A new view of “having it all”


“In the workplace, we need to be asking, ‘How do we get better at helping everyone spend time the way they need to when their loved ones are in need?’ It ought not to be a women’s issue.”

By Shelley White


When it comes to women’s work-life balance, Mary Ann Turcke wants to change the conversation.

It shouldn’t be about “women having it all,” it should be about “families having it all,” says Mary Ann, president of Bell Media and one of Canada’s most influential leaders.

“Balance for me is my whole family’s balance,” she says. “No matter who you define as your family, everybody [in that family] has to ‘have it all.’ And in the workplace, we need to be asking, ‘How do we get better at helping everyone spend time the way they need to when their loved ones are in need?’ It ought not to be a women’s issue.”

As the head of a multimedia giant, Mary Ann is an example of just how high women can rise in the workplace. An engineer by trade, she began her career as a district manager for the Ministry of Transportation in her hometown of Kingston, Ontario, working in highway operations. A move to Toronto and a series of management positions in the private sector followed, until she joined Bell Canada in 2005. At Bell, Mary Ann took on executive positions in customer experience, operations, and sales before landing the top job in 2015.

It has been an enviable career path, but Mary Ann vividly remembers when her two children were young and juggling work and home life was a challenge.

“My husband and I both struggled. I remember many days, waking up and one kid is sick and they have to go to the doctor and us shooting ‘rock-paper-scissors’ to see who will take them,” she recalls. “It was tough, very tough, but we somehow managed.”

“Balance for me is my whole family’s balance,” she says. “No matter who you define as your family, everybody [in that family] has to ‘have it all.’”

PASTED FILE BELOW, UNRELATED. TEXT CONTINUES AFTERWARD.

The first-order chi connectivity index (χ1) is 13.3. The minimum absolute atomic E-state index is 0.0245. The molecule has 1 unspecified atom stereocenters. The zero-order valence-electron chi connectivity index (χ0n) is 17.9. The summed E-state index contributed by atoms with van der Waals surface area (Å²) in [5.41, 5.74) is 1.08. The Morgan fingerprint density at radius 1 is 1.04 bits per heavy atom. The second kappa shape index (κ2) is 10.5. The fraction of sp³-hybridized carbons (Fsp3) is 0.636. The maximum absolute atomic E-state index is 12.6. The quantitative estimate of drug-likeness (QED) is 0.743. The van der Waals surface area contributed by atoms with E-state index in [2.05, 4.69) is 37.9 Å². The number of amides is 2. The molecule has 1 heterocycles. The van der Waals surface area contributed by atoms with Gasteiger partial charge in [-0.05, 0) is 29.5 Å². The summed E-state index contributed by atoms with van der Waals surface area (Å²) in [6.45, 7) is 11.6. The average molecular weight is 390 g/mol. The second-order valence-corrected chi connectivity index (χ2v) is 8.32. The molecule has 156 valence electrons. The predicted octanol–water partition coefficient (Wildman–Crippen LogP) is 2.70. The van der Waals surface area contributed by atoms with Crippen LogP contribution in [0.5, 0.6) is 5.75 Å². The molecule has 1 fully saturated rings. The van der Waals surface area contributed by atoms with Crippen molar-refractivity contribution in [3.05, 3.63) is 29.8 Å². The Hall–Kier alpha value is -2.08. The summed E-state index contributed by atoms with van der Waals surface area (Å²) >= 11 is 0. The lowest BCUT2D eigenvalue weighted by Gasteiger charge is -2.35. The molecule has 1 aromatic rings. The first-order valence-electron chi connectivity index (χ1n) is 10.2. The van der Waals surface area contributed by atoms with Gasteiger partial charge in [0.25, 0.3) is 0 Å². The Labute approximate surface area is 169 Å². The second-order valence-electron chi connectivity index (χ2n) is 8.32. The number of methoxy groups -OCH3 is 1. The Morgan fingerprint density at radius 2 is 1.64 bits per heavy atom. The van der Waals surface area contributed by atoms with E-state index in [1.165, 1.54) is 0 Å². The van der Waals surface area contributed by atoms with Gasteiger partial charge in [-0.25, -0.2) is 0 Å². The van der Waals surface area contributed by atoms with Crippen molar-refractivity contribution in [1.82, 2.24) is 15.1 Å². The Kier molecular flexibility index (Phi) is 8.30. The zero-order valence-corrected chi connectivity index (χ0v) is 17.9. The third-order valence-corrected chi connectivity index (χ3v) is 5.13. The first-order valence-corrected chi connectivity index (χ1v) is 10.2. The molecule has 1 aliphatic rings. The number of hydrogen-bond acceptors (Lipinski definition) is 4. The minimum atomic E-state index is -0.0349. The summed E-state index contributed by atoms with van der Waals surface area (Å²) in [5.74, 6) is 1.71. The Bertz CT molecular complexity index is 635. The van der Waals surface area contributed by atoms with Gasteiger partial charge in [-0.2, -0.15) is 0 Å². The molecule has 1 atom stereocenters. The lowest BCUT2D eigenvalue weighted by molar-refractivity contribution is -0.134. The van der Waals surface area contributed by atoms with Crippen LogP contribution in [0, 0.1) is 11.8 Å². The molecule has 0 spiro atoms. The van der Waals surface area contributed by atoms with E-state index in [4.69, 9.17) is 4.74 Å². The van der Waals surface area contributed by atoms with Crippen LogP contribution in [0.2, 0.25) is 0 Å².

By working together and being open about what they needed, Mary Ann says she and her husband were able to balance those work-life challenges. She also wasn’t afraid to “make the ask” at work when it came to important moments with her kids.

“I managed to find the pockets, where if I really wanted to do something, whether it was to go to school to watch a volleyball game or driving home from school with my kids, I made sure I did it,” she says. “I didn’t do it all the time, but I made sure I got to do those things and I worked for people who were very, very supportive of that.”

As her children have grown, Mary Ann says that openness has continued to be a vital part of keeping their family balance in check.

“I have a 21-year-old and a 16-year-old — two girls — and when they want me at something, they are open about that,” she says. “When we need each other, we make the time to be with one another.”

Mary Ann says that her children have also come to recognize that they enjoy certain benefits of having top executives for parents (her husband is Gordon Mcilquham, senior vice-president at Shaftsbury Films Inc.) and understand the trade-offs they’ve all made.

“For my kids, the trade-off was, if your health card is expired, you figure out how to take the subway down to Service Ontario and fix it. If you forgot your lunch at home, don’t do it again tomorrow, you’re only going to be hungry,” says Mary Ann. “We’ve had help and caregivers which obviously eases things on the home front, but I think they’ve ended up being quite independent and confident in what they want to pursue.”

When her family spends time together, they make it count, says Mary Ann. One of the special activities they enjoy together is sailing.

“We get on a sailboat, we depart the whole world and we have a great old time,” she says. “We’ve done everything from pretty intensive racing as a family to cruising in the Caribbean. There’s a lot of time on the boat where you’re not in connectivity with the world, so it’s fantastic.”

She has this advice for families trying to “have it all”: Find your own balance.

“What people want in their own heart in terms of spending more time at home or at work, it’s different,” she says. “One family’s balance isn’t another’s.”

 

We’ve partnered with Ricoh in engaging our community in important discussions about the advancement of women, focusing on “having it all.” How you define it, what factors enable you to achieve it, and how you have worked differently to meet your goals. Ricoh is a global technology company specializing in office imaging equipment, production print solutions, document management systems and IT services.

 











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